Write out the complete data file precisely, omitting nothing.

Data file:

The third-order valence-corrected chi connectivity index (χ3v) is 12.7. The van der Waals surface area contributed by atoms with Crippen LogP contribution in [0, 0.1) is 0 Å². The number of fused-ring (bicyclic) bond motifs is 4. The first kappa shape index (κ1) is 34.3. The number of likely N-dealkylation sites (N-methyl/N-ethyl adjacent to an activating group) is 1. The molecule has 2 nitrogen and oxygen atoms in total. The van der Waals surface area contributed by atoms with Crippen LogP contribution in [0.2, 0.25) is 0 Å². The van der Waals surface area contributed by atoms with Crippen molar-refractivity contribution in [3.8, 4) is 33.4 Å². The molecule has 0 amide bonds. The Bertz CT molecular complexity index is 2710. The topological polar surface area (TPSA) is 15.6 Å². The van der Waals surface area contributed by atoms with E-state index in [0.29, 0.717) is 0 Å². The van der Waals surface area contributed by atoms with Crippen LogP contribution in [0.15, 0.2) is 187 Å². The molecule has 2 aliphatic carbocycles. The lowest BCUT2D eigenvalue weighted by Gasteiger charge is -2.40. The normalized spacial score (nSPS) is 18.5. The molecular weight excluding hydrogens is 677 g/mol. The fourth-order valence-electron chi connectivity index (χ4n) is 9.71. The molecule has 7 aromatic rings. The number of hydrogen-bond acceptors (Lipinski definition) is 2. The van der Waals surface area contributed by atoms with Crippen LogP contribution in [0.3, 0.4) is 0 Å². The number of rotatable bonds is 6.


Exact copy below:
The third-order valence-corrected chi connectivity index (χ3v) is 12.7. The van der Waals surface area contributed by atoms with Crippen LogP contribution in [0, 0.1) is 0 Å². The number of fused-ring (bicyclic) bond motifs is 4. The first kappa shape index (κ1) is 34.3. The number of likely N-dealkylation sites (N-methyl/N-ethyl adjacent to an activating group) is 1. The molecule has 2 nitrogen and oxygen atoms in total. The van der Waals surface area contributed by atoms with Crippen LogP contribution in [0.2, 0.25) is 0 Å². The van der Waals surface area contributed by atoms with Crippen molar-refractivity contribution in [3.8, 4) is 33.4 Å². The molecule has 0 amide bonds. The Bertz CT molecular complexity index is 2710. The topological polar surface area (TPSA) is 15.6 Å². The van der Waals surface area contributed by atoms with E-state index in [0.29, 0.717) is 0 Å². The van der Waals surface area contributed by atoms with Crippen LogP contribution in [0.15, 0.2) is 187 Å². The molecule has 2 aliphatic carbocycles. The lowest BCUT2D eigenvalue weighted by Gasteiger charge is -2.40. The normalized spacial score (nSPS) is 18.5. The molecular weight excluding hydrogens is 677 g/mol. The fourth-order valence-electron chi connectivity index (χ4n) is 9.71. The molecule has 7 aromatic rings. The number of hydrogen-bond acceptors (Lipinski definition) is 2. The van der Waals surface area contributed by atoms with Crippen LogP contribution in [0.3, 0.4) is 0 Å². The number of rotatable bonds is 6.